"I haven't gotten fired yet," he joked.
In taking the first sergeant position, Contreras has excelled.
"He stepped up to the plate when we didn't have a first sergeant," said Hicks. "As soon as he got there he started changing things for the company on short-term notice and now the company has turned around tremendously."
The turn around has a lot to do with hard work on Contreras' part.
"He has gone out of his way working unbelievable amounts of hours to support the Soldiers of the company, cancelling leave and working on off days to ensure the Army Reserve Soldiers and the unit are assisted any day of the week no matter the time," said Hicks.
While Contreras may have spearheaded efforts to move the company in a positive direction, he knows the other full-time staff members play a significant role in making that possible.
"For our team, everybody has a specialty, but we all work together. We hadn't had a commander for a long time and don't have a first sergeant so we've had to fill up those positions," said Contreras. "We work as a team to get it done and keep it going. As a unit, any project we have, we accomplish it on time and to the standard."
Not only does Contreras encourage teamwork among the staff, he also pushes junior leaders to be a part of the team.
"He has helped mentor the newly promoted E5s and E6s and he's helping them to be better (noncommissioned officers) with his experience: teaching them how manage at the company level and the platoon level and helping them to understand how the operation all works," said Hicks.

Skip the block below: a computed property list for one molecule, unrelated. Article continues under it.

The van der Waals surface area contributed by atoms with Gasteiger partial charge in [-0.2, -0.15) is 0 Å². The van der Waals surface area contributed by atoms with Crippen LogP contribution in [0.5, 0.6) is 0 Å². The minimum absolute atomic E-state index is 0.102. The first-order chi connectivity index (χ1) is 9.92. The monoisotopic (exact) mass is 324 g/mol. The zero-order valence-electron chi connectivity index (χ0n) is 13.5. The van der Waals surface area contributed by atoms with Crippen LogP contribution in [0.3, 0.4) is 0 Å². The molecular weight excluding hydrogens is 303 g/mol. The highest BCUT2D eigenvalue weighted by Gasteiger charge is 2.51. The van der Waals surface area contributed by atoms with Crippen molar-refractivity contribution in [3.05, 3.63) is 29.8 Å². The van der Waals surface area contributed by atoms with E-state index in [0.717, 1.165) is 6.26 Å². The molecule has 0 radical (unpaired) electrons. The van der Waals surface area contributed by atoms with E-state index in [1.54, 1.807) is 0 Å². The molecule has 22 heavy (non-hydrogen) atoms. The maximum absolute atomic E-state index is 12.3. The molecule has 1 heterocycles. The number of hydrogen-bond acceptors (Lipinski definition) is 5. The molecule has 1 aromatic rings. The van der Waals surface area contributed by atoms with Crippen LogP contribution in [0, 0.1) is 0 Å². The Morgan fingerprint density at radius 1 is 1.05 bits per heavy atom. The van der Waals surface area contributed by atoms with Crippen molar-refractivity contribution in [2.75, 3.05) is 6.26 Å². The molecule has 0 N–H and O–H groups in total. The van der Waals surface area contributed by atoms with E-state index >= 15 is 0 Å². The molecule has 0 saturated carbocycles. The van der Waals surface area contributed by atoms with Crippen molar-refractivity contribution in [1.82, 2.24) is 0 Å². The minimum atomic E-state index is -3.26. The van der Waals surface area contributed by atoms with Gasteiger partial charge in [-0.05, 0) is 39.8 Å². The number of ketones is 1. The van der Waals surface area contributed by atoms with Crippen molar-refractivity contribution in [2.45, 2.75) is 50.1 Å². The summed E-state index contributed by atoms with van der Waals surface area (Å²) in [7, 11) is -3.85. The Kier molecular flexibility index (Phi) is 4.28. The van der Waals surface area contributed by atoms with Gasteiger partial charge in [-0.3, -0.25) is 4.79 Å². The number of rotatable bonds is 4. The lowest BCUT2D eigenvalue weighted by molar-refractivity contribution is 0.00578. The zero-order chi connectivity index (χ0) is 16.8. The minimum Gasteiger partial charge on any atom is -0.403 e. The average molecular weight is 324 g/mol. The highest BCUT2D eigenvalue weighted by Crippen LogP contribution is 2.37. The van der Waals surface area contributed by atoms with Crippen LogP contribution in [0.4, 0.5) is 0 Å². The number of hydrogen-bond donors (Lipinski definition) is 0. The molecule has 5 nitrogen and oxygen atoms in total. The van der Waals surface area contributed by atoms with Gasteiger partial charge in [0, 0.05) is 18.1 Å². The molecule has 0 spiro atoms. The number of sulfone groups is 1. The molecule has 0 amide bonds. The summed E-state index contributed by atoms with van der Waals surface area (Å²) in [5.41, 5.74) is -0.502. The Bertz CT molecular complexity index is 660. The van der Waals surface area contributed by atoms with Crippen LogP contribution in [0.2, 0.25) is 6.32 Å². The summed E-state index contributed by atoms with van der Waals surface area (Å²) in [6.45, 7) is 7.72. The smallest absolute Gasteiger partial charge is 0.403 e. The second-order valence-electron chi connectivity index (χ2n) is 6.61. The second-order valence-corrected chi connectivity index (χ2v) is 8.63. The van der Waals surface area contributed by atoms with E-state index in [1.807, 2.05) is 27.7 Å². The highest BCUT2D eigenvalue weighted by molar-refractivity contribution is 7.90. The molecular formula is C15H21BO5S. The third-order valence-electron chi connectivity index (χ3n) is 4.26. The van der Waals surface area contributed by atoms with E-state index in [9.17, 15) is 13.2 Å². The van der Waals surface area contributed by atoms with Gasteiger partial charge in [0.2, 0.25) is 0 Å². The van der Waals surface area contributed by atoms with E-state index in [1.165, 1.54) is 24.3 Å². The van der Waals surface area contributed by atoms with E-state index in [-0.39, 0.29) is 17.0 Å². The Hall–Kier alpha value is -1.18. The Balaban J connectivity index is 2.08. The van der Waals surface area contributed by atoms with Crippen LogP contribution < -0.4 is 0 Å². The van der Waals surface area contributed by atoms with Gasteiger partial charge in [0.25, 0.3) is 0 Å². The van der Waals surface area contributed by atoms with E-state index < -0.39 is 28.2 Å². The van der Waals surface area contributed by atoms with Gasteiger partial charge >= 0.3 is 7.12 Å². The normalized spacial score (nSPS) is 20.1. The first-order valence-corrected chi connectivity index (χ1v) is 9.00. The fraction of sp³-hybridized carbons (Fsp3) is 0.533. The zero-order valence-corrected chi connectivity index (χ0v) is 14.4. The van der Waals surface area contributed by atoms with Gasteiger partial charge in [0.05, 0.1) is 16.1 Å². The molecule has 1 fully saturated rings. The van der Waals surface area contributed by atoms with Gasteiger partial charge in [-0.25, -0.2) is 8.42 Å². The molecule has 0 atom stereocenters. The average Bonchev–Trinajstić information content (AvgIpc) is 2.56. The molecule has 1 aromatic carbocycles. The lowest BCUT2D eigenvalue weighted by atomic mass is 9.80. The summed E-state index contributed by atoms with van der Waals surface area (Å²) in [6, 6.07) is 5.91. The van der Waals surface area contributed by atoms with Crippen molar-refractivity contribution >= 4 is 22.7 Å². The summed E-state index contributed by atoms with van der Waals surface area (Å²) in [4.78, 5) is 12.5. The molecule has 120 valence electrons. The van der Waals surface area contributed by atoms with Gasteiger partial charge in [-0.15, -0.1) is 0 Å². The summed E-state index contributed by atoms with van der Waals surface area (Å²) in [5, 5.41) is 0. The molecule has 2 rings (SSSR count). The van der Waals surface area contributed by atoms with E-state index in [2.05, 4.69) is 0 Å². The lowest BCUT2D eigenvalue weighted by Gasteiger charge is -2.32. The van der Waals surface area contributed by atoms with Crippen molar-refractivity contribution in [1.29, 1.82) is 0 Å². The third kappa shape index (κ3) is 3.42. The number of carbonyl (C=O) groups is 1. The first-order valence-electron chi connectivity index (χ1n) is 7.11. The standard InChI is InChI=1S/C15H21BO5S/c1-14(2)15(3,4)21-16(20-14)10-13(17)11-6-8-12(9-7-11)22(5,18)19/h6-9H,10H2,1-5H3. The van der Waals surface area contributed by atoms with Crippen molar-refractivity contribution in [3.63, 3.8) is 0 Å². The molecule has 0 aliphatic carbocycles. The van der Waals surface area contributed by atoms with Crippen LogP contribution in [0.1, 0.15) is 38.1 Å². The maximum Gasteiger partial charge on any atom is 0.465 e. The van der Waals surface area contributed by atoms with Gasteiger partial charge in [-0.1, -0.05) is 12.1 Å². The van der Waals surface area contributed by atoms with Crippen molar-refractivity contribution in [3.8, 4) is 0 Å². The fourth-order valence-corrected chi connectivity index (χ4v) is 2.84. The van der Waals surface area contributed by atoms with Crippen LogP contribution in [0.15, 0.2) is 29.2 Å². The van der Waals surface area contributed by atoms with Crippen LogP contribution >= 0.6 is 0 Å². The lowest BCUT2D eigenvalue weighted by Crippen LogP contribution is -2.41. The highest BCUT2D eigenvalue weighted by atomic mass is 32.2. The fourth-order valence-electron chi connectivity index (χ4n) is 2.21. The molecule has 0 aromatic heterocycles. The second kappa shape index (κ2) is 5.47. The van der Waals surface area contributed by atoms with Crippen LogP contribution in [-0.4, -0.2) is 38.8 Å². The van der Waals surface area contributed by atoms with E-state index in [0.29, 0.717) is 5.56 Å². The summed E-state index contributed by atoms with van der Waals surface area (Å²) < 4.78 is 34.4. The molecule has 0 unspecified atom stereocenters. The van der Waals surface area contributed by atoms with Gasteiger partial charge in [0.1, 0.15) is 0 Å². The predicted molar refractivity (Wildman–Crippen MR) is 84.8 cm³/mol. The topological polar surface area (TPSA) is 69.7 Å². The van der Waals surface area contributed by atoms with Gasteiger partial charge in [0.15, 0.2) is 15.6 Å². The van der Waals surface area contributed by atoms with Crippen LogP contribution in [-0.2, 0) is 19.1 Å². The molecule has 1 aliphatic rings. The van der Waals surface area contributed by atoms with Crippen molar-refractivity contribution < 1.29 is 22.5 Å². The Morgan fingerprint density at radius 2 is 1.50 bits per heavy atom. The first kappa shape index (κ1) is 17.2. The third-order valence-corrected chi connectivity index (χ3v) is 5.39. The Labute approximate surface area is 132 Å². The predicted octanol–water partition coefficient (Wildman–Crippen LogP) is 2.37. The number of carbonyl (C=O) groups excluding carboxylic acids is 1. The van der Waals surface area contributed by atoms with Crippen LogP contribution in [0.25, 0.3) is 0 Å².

Contreras not only mentors the newly promoted, but also guided one NCO through company, battalion and brigade-level Best Warrior competitions, grooming her to advance to the Theater Engineer Command-level competition.
When Contreras began a recent project, it was to help train Soldiers and continue to build that team, but it is also one example of how he builds one assignment on another.
The 381st Eng. Company performed construction operations for their local YMCA. The project included construction of a walking track, clearing 800 meters of tree line, performing miles of road repair and building a 50-car parking lot.
"It took a long time. I started with that in May of last year and in January we finally got approved. Within four days we had the walking track complete and built a parking lot for them within those four days," said Contreras. "It was raining and it was a mess. It was cold weather, too. Zero incidents and everything went fine. Now the track is built and it will be here in Tifton a long time."